Here’s another classic example: if someone says, “I am so sad my grandmother passed away,” you might ask, “How old was your grandmother?” (As if this matters.) “She was 93.” “At least she lived a good, long life.” This does not make the person in mourning feel better. It might make you feel better, but it’s very emotionally invalidating.
Brushing it off. Maybe you feel anxious and want to cancel plans with your friends. When you speak up, your friends say, “You said you would go out so let’s go. It will make you feel better.”
Dismissing a concern. Let’s say you’re worried about your and your partner’s debt. You tell your partner, and they say, “We’ll cut our spending a bit. It will all be fine.” You are saying you’re worried, it’s not fine, and instead of your partner simply being with that concern or being willing to actually problem solve, they say you’re making a big deal out of nothing.
How We Can Emotionally Validate Instead
Learning how to emotionally validate the people we love is so incredibly important. Here are a few methods you can use to start validating others.
Don’t become defensive. I know this is difficult when someone mentions something you did that may have hurt their feelings, but defensiveness gets in the way of emotional validation. Try to understand where the person is coming from instead. (For more tips on how to communicate during conflict, where defensiveness may arise, check out this blog.)
Use Mirroring. Harville Hendrix and his wife Helen came up with a method of creating safe conversations. It’s a process, but the important steps in this process also create emotional validation. The first step is to mirror for clarity and accuracy. You begin building trust by saying, for example, “If I heard you right, you are upset because I spent this amount of money and didn’t clear it with you, and it reminds you of when you were a child and what happened between your parents. Did I get that right?” You can’t validate someone if you don’t understand what they are saying, so mirroring what the other person said can validate their experience. In doing so, you are saying, “I can see how you feel that way. That makes sense to me.”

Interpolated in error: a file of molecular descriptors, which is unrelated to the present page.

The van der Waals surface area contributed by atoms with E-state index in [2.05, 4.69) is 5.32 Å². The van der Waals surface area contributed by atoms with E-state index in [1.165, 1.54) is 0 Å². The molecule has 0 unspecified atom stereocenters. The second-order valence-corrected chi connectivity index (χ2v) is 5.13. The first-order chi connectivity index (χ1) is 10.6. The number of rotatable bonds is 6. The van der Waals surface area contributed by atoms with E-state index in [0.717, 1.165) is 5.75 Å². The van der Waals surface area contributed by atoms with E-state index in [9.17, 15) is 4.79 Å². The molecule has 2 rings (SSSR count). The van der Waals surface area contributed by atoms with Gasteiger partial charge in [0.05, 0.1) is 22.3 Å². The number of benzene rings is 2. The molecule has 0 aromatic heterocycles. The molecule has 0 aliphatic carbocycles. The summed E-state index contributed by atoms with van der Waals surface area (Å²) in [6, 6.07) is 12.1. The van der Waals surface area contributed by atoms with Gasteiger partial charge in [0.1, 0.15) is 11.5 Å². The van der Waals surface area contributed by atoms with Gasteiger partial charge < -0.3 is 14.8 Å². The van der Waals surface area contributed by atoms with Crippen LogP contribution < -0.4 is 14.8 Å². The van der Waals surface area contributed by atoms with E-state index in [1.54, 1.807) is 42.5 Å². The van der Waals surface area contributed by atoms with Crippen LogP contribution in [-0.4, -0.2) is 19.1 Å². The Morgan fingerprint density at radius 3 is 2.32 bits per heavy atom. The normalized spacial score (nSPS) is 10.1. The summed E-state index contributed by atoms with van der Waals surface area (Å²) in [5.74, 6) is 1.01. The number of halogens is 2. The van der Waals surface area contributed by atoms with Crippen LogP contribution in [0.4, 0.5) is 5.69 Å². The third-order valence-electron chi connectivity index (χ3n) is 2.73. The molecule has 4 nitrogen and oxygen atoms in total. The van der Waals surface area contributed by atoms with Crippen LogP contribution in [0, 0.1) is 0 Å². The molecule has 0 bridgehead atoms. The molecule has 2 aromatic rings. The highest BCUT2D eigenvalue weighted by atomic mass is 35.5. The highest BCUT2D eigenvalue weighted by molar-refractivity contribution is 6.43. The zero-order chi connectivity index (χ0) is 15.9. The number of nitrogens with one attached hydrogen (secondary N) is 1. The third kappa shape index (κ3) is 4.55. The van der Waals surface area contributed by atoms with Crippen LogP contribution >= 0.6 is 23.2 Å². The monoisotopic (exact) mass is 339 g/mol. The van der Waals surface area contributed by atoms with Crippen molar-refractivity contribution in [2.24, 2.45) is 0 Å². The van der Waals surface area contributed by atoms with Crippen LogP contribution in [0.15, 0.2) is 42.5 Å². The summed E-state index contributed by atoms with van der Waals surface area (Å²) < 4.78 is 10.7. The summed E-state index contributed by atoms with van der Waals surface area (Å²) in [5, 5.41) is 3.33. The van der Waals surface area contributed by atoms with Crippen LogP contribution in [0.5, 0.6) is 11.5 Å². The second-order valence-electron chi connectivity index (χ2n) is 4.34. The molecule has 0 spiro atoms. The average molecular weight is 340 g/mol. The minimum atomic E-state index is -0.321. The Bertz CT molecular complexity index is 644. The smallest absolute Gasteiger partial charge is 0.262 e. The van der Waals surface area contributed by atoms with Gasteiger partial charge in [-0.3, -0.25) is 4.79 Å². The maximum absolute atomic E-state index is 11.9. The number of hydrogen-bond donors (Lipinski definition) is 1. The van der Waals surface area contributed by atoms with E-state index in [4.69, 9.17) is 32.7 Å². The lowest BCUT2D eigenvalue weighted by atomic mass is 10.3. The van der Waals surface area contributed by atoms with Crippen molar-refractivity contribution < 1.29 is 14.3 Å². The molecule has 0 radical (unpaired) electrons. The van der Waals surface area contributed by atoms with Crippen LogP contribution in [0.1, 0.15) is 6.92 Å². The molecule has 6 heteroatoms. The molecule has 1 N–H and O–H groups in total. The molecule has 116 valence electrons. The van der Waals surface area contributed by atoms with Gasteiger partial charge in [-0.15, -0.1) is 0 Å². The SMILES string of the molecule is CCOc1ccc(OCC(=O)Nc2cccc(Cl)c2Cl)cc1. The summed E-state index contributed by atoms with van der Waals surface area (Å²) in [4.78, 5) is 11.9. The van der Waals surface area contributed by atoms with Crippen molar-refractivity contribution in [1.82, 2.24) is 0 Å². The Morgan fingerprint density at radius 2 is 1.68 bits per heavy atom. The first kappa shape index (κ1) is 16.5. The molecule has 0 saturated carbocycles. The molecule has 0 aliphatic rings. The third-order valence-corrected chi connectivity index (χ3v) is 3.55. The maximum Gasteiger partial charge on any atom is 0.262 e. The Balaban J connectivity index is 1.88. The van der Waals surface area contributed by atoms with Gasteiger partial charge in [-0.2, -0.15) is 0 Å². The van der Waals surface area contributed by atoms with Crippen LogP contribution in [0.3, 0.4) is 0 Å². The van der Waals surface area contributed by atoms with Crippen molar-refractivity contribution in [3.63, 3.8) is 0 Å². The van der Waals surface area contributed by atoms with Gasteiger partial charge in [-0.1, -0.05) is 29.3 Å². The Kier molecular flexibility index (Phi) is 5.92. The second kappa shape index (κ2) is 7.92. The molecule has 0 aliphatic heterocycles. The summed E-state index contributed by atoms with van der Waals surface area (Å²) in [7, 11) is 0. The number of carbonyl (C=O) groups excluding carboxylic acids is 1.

Offer empathy. Empathizing with others helps us understand how we can relate to each other in a healthy way. It’s important to know the difference between empathy and sympathy here. You can sympathize with someone when you’ve had similar experiences, and their experience resonates with you. Empathizing means working to put yourself in someone else’s shoes, even if you’ve never been in their shoes and their situation does not resonate with you. Think about the last time someone came to you and was in pain. Can you see yourself inadvertently invalidating their emotions because you don’t like that they’re in pain?
Let your kids have their feelings. If you are a parent, it’s also important that kids are allowed to have their feelings. This doesn’t mean they are allowed to throw a chair across the room or act it all out, but they are allowed to have feelings. As a parent, you want to create a safe space for them to honor them.
Inside this week’s guide, I give you a cheat sheet of what NOT to say and what to say instead, so you can go from unintentional emotional invalidation to emotional validation. Download it here.
Have an amazing week self-reflecting, and as always, take care of you.
1 How Emotional Invalidation Impacts Your Relationship and Finances